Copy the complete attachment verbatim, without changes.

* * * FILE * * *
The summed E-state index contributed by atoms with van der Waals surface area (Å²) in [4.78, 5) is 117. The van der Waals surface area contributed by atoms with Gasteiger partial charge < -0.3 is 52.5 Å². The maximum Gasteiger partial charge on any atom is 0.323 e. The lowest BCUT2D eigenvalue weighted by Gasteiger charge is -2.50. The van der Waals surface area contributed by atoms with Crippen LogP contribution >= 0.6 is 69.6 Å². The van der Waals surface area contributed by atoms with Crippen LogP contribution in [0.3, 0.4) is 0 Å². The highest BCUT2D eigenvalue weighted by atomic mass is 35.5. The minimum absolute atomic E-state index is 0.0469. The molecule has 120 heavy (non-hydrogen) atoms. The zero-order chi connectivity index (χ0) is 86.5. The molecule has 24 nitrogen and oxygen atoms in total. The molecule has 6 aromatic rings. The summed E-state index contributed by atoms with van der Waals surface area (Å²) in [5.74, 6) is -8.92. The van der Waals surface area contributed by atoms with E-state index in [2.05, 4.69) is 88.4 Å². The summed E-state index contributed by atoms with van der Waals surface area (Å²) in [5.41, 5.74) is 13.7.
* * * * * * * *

The summed E-state index contributed by atoms with van der Waals surface area (Å²) in [4.78, 5) is 117. The van der Waals surface area contributed by atoms with Gasteiger partial charge < -0.3 is 52.5 Å². The maximum Gasteiger partial charge on any atom is 0.323 e. The lowest BCUT2D eigenvalue weighted by Gasteiger charge is -2.50. The van der Waals surface area contributed by atoms with Crippen LogP contribution >= 0.6 is 69.6 Å². The van der Waals surface area contributed by atoms with Crippen LogP contribution in [0.3, 0.4) is 0 Å². The highest BCUT2D eigenvalue weighted by atomic mass is 35.5. The minimum absolute atomic E-state index is 0.0469. The molecule has 120 heavy (non-hydrogen) atoms. The zero-order chi connectivity index (χ0) is 86.5. The molecule has 24 nitrogen and oxygen atoms in total. The molecule has 6 aromatic rings. The summed E-state index contributed by atoms with van der Waals surface area (Å²) in [5.74, 6) is -8.92. The van der Waals surface area contributed by atoms with E-state index in [2.05, 4.69) is 88.4 Å². The summed E-state index contributed by atoms with van der Waals surface area (Å²) in [5.41, 5.74) is 13.7.